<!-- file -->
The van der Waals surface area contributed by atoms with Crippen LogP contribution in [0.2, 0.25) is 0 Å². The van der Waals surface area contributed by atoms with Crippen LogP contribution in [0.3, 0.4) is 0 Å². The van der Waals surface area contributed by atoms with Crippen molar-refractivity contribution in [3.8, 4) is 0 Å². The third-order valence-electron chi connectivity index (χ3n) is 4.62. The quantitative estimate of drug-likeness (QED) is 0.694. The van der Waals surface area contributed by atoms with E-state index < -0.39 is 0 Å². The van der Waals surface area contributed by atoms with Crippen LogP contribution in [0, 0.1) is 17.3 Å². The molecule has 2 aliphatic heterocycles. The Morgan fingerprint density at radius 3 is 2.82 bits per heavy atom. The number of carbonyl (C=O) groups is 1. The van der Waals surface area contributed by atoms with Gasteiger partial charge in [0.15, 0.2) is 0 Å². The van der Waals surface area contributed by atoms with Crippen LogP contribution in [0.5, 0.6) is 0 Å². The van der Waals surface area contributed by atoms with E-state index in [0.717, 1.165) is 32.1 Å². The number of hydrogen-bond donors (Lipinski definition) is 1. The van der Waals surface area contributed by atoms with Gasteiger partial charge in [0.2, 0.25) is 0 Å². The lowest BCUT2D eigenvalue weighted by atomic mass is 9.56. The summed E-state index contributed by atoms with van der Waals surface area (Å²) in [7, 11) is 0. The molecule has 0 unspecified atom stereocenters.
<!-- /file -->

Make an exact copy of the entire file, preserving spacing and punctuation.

The van der Waals surface area contributed by atoms with Crippen LogP contribution in [0.2, 0.25) is 0 Å². The van der Waals surface area contributed by atoms with Crippen LogP contribution in [0.3, 0.4) is 0 Å². The van der Waals surface area contributed by atoms with Crippen molar-refractivity contribution in [3.8, 4) is 0 Å². The third-order valence-electron chi connectivity index (χ3n) is 4.62. The quantitative estimate of drug-likeness (QED) is 0.694. The van der Waals surface area contributed by atoms with E-state index < -0.39 is 0 Å². The van der Waals surface area contributed by atoms with Crippen LogP contribution in [0, 0.1) is 17.3 Å². The molecule has 2 aliphatic heterocycles. The Morgan fingerprint density at radius 3 is 2.82 bits per heavy atom. The number of carbonyl (C=O) groups is 1. The van der Waals surface area contributed by atoms with Gasteiger partial charge in [0.15, 0.2) is 0 Å². The van der Waals surface area contributed by atoms with Crippen LogP contribution in [0.5, 0.6) is 0 Å². The van der Waals surface area contributed by atoms with E-state index in [0.717, 1.165) is 32.1 Å². The number of hydrogen-bond donors (Lipinski definition) is 1. The van der Waals surface area contributed by atoms with Gasteiger partial charge in [0.2, 0.25) is 0 Å². The lowest BCUT2D eigenvalue weighted by atomic mass is 9.56. The summed E-state index contributed by atoms with van der Waals surface area (Å²) in [7, 11) is 0. The molecule has 0 unspecified atom stereocenters.